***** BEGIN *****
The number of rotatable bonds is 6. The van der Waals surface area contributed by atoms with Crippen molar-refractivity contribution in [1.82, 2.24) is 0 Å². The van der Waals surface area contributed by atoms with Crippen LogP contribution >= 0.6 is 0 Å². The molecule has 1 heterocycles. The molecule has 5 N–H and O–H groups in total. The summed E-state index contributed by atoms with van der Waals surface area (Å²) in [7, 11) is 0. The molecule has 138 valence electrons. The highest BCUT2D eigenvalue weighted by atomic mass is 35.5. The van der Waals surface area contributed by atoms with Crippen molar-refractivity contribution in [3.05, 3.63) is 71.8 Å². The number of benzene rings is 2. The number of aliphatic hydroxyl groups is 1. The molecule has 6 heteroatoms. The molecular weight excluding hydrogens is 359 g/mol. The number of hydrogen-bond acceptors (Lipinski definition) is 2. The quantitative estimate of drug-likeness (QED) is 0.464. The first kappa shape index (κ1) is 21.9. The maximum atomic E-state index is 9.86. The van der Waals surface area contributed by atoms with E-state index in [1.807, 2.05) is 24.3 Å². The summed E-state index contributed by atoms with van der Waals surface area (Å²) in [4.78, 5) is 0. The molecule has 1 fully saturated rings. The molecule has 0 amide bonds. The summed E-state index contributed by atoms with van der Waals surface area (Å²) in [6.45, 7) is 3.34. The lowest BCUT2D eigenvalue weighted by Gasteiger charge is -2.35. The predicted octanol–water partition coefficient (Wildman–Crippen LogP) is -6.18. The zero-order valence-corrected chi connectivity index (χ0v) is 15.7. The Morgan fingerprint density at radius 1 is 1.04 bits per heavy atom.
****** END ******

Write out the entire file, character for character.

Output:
The number of rotatable bonds is 6. The van der Waals surface area contributed by atoms with Crippen molar-refractivity contribution in [1.82, 2.24) is 0 Å². The van der Waals surface area contributed by atoms with Crippen LogP contribution >= 0.6 is 0 Å². The molecule has 1 heterocycles. The molecule has 5 N–H and O–H groups in total. The summed E-state index contributed by atoms with van der Waals surface area (Å²) in [7, 11) is 0. The molecule has 138 valence electrons. The highest BCUT2D eigenvalue weighted by atomic mass is 35.5. The van der Waals surface area contributed by atoms with Crippen molar-refractivity contribution in [3.05, 3.63) is 71.8 Å². The number of benzene rings is 2. The number of aliphatic hydroxyl groups is 1. The molecule has 6 heteroatoms. The molecular weight excluding hydrogens is 359 g/mol. The number of hydrogen-bond acceptors (Lipinski definition) is 2. The quantitative estimate of drug-likeness (QED) is 0.464. The first kappa shape index (κ1) is 21.9. The maximum atomic E-state index is 9.86. The van der Waals surface area contributed by atoms with E-state index in [1.807, 2.05) is 24.3 Å². The summed E-state index contributed by atoms with van der Waals surface area (Å²) in [4.78, 5) is 0. The molecule has 1 fully saturated rings. The molecule has 0 amide bonds. The summed E-state index contributed by atoms with van der Waals surface area (Å²) in [6.45, 7) is 3.34. The lowest BCUT2D eigenvalue weighted by Gasteiger charge is -2.35. The predicted octanol–water partition coefficient (Wildman–Crippen LogP) is -6.18. The zero-order valence-corrected chi connectivity index (χ0v) is 15.7. The Morgan fingerprint density at radius 1 is 1.04 bits per heavy atom.